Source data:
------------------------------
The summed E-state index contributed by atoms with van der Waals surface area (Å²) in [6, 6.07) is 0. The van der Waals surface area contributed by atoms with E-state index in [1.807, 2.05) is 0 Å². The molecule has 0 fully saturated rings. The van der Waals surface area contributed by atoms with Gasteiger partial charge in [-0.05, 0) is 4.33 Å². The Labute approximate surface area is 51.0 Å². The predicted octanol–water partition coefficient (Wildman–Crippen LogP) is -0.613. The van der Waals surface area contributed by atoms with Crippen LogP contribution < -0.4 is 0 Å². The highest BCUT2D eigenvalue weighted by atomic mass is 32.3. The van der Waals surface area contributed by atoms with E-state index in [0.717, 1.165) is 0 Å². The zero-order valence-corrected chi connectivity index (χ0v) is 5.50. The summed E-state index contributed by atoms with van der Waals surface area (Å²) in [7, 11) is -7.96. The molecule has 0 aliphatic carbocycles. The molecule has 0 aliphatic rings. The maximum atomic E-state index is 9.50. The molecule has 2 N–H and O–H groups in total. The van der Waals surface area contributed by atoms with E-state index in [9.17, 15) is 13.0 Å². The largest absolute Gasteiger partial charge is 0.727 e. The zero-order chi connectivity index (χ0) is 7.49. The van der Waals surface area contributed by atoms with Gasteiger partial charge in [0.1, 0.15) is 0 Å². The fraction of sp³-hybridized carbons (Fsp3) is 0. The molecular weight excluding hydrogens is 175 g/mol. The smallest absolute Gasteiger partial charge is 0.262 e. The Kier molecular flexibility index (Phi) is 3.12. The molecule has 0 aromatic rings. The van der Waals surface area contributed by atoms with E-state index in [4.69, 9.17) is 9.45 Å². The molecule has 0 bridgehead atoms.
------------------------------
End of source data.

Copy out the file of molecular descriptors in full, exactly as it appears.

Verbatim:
The summed E-state index contributed by atoms with van der Waals surface area (Å²) in [6, 6.07) is 0. The van der Waals surface area contributed by atoms with E-state index in [1.807, 2.05) is 0 Å². The molecule has 0 fully saturated rings. The van der Waals surface area contributed by atoms with Gasteiger partial charge in [-0.05, 0) is 4.33 Å². The Labute approximate surface area is 51.0 Å². The predicted octanol–water partition coefficient (Wildman–Crippen LogP) is -0.613. The van der Waals surface area contributed by atoms with Crippen LogP contribution < -0.4 is 0 Å². The highest BCUT2D eigenvalue weighted by atomic mass is 32.3. The van der Waals surface area contributed by atoms with E-state index in [0.717, 1.165) is 0 Å². The zero-order valence-corrected chi connectivity index (χ0v) is 5.50. The summed E-state index contributed by atoms with van der Waals surface area (Å²) in [7, 11) is -7.96. The molecule has 0 aliphatic carbocycles. The molecule has 0 aliphatic rings. The maximum atomic E-state index is 9.50. The molecule has 2 N–H and O–H groups in total. The van der Waals surface area contributed by atoms with E-state index in [9.17, 15) is 13.0 Å². The largest absolute Gasteiger partial charge is 0.727 e. The zero-order chi connectivity index (χ0) is 7.49. The van der Waals surface area contributed by atoms with Gasteiger partial charge in [0.1, 0.15) is 0 Å². The fraction of sp³-hybridized carbons (Fsp3) is 0. The molecular weight excluding hydrogens is 175 g/mol. The smallest absolute Gasteiger partial charge is 0.262 e. The Kier molecular flexibility index (Phi) is 3.12. The molecule has 0 aromatic rings. The van der Waals surface area contributed by atoms with E-state index in [4.69, 9.17) is 9.45 Å². The molecule has 0 bridgehead atoms.